There are not a lot of foods that contain vitamin D, but mushrooms do, if labeled as having been exposed to ultraviolet light. Three ounces of mushrooms can provide over 100 percent of the recommended daily allowance of vitamin D, according to the Mushroom Council.
Do you know if you're getting enough zinc? Recent research published in Frontiers in Pharmacology indicate that zinc may reduce depressive symptoms. A 2018 review article published in published in Nutrients also concluded there is a relationship between low zinc levels and increased symptoms of depression.
Cashews have 1.6 milligrams per one once serving, about a handful, which is 11 percent of your daily value. Other sources of zinc include fortified cereals, pork, and chickpeas.
Trigger Food #1: Candy
There is no indication of the threshold of sugar intake to trigger depression or anxiety. It is not clear if eating more sugar causes depression or if depression symptoms make you eat more sugar.
Either way, excessive sugar consumption has been linked to chronic inflammation. Previous research in the American Journal of Clinical Nutrition also linked a diet high in added sugars to depressive symptoms.
Trigger Food #2: Coffee
For most people, caffeine in the morning, in the form of coffee has the intended effect. It wakes you up, keeps you alert, and is part of a routine. If you have too much caffeine, it can have some serious side effects, to include anxiety, according to the U.S. National Library of Medicine.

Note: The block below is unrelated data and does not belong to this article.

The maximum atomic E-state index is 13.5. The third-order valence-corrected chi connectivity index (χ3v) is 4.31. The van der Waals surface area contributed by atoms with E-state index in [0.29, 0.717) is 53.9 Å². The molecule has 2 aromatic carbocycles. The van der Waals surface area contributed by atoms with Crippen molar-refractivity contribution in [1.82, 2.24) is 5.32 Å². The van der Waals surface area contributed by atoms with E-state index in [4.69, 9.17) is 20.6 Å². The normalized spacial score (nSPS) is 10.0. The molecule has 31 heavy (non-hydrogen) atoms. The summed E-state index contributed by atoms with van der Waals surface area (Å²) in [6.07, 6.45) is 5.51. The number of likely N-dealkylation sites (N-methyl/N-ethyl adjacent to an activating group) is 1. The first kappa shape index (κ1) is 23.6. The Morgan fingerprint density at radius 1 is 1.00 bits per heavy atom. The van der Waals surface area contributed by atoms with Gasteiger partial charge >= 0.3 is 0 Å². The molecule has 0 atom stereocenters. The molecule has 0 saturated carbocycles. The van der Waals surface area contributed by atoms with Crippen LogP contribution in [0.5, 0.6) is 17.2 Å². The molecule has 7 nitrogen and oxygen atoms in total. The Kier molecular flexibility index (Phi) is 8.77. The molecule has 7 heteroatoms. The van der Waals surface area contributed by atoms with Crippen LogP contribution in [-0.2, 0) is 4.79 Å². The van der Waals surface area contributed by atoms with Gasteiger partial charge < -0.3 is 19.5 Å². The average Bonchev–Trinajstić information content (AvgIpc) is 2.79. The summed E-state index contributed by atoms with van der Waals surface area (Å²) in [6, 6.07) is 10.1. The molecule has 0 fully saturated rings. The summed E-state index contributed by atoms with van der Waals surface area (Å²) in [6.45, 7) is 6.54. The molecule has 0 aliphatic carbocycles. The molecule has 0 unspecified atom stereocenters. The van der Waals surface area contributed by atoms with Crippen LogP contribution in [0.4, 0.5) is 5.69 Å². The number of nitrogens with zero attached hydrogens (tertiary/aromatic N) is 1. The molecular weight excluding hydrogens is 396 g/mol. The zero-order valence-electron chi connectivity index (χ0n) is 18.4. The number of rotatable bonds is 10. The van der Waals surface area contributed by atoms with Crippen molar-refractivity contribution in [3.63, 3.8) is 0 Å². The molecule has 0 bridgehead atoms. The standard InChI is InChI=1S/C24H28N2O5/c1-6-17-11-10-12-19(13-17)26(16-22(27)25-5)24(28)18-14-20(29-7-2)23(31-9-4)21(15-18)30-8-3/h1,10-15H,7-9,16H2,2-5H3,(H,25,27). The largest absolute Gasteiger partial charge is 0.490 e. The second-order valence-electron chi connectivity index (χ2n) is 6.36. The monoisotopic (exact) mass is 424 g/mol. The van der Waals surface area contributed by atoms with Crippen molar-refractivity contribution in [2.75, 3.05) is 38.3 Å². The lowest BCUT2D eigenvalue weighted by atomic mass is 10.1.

A recent article published in Frontiers in Psychiatry indicate that for those with a history of anxiety, even moderate doses of caffeine can trigger further anxious feelings. Other side effects from caffeine consumption can include restlessness, insomnia, headaches, and shakiness. Experts at Medline Plus recommend keeping caffeine to under 400 milligrams per day, or approximately three 8-ounce cups of coffee.
Trigger Food #3: Alcohol
If you enjoy one or two drinks nightly and do not feel sad or lonely, alcohol may not trigger depression symptoms. However, according to Harvard Medical School, consequences of excessive alcohol intake include a higher risk for depression and anxiety.
This is especially true for adolescents between the ages of 14 to 20, according to Substance Abuse and Misuse. Alcohol, by definition, is a central nervous system depressant, according to the National Institutes of Health. It is not a stimulant, like commonly thought, because it causes sedation and drowsiness.
When to Call a Doctor About Your Depression and Anxiety